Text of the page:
Post # 4
Member
140 posts
Blushing bee
  • Wedding: October 2011

Hey PandasWifey, I can sympathize! It sounds like it’s been a rough time so far, and colicky until 5+ months is no joke!  It’s hard for me to say much without having been around your daughter in person, which is why I want to suggest finding other moms with babies the same age to hang out with.  I have a 12 month old, and I remember phases like this, but I’ve also know other babies who have been extremely difficult from the start.  My first guess is your daughter might just be super smart and advanced.  She knows what she wants, she knows you’re an important part of that, and she knows how to get it.  It should pay off in the long run.  That’s based on what I’ve seen with my friends’ babies.  She may calm down once she’s mobile and can do more on her own.  I don’t think you are doing anything wrong by holding her and picking her up.  It’s nearly impossible to be someone’s parent and not respond to their cries.  So yea… what’s your situation like as far as other moms as a support group you can talk to and can see your baby in person?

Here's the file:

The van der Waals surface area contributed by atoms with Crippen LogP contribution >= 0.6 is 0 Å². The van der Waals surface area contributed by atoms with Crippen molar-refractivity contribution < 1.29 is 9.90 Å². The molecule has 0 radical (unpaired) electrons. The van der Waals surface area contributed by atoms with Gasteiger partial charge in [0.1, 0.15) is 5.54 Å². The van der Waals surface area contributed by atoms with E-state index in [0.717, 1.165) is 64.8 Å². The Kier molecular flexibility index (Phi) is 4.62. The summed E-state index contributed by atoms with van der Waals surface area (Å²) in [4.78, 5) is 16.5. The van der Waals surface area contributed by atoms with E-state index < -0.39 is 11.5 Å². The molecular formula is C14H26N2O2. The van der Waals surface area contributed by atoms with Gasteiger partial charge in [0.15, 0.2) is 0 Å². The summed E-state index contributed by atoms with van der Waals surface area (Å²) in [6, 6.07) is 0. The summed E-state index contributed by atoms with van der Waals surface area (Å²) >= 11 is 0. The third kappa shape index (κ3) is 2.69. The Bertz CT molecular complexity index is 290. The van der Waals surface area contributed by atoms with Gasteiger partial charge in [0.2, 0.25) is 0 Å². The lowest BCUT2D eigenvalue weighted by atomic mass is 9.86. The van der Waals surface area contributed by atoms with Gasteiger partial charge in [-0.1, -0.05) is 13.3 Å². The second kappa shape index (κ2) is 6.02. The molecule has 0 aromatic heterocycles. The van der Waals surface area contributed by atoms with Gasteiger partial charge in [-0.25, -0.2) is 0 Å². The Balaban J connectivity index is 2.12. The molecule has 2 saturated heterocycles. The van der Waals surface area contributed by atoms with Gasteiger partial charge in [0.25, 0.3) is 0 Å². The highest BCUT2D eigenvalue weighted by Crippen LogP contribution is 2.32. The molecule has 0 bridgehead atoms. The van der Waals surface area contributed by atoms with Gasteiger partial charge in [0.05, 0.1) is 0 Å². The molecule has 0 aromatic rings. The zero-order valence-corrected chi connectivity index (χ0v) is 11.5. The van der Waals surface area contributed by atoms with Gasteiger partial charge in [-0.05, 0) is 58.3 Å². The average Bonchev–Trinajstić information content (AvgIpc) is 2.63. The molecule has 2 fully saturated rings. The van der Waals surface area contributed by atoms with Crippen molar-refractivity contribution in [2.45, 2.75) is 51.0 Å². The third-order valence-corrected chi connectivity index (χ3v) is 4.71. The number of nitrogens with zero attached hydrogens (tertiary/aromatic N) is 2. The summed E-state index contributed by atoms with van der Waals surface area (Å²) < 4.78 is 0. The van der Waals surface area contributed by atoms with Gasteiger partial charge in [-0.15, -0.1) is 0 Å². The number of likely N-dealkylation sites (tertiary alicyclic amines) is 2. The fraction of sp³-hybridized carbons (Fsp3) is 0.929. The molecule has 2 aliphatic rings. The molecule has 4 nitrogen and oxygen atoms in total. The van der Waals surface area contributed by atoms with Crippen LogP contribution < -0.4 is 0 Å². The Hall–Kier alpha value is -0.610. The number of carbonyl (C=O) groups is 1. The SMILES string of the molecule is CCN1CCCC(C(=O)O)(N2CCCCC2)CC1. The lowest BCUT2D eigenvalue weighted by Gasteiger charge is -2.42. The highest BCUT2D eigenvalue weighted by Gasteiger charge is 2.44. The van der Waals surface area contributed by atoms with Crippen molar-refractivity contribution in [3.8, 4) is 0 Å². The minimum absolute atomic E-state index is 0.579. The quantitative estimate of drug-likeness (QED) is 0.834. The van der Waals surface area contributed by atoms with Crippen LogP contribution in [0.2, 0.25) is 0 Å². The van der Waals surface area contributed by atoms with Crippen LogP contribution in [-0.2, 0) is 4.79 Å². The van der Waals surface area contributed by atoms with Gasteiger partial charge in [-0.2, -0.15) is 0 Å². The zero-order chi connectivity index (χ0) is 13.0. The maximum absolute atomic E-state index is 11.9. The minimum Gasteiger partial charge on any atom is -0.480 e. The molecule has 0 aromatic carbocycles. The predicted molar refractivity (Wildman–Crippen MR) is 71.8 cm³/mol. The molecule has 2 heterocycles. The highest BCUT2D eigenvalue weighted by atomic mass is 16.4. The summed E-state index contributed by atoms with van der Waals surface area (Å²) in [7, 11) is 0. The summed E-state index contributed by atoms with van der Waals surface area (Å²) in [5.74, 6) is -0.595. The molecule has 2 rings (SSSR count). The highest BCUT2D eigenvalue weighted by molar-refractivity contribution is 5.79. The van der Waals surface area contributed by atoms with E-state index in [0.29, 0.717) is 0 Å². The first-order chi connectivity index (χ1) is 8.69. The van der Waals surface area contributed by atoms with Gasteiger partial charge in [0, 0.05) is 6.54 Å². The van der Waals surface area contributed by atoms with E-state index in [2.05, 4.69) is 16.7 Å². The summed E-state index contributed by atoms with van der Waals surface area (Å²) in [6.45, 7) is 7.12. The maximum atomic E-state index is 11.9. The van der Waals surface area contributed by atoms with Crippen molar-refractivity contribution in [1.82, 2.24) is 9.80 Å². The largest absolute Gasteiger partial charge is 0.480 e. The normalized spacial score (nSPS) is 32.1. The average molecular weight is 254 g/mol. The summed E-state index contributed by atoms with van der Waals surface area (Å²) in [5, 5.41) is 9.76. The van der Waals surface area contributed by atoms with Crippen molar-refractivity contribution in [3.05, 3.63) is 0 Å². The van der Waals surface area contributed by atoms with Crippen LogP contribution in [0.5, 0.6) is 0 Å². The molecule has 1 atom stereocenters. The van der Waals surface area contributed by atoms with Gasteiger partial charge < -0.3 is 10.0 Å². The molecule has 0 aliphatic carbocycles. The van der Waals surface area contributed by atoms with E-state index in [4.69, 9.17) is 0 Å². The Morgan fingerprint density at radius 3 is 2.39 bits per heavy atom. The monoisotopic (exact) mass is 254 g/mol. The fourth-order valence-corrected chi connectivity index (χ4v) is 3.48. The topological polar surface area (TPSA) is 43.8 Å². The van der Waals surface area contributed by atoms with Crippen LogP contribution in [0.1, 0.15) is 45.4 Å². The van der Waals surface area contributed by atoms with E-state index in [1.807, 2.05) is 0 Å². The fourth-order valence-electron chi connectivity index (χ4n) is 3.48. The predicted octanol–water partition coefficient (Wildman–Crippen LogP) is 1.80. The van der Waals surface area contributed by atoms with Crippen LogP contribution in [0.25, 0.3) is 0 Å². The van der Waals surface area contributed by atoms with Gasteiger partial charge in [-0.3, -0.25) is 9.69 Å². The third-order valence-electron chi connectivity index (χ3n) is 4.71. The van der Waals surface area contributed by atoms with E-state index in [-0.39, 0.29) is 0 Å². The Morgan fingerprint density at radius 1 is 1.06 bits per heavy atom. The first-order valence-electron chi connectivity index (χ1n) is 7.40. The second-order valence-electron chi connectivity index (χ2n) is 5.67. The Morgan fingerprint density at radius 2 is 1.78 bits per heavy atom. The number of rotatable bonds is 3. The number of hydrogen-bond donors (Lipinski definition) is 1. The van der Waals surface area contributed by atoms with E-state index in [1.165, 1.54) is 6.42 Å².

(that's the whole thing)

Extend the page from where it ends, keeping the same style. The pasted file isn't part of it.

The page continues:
Post # 5
Member
144 posts
Blushing bee
  • Wedding: May 2010

Hi PandasWifey,

I can sympathize too! I have a 6.5 month old that sounds a lot like your daughter, with the exception of colic (Thank God!). I’m typing this while he’s in a carrier. I haven’t even left him with anyone to babysit, not even my mom, because he’s so demanding and I’m afraid that no one will be able to handle him. Right now he’s just getting to the point where he’ll play on his own but I have to be within sight. When my mom does come over and I go in the other room, he screams and cries. When he sleeps (we cosleep) I have to be next to him otherwise he wakes up and screams bloody murder.

I’m hoping he grows out of it real quick too! I told hubby that we’re not having another one till at least five years!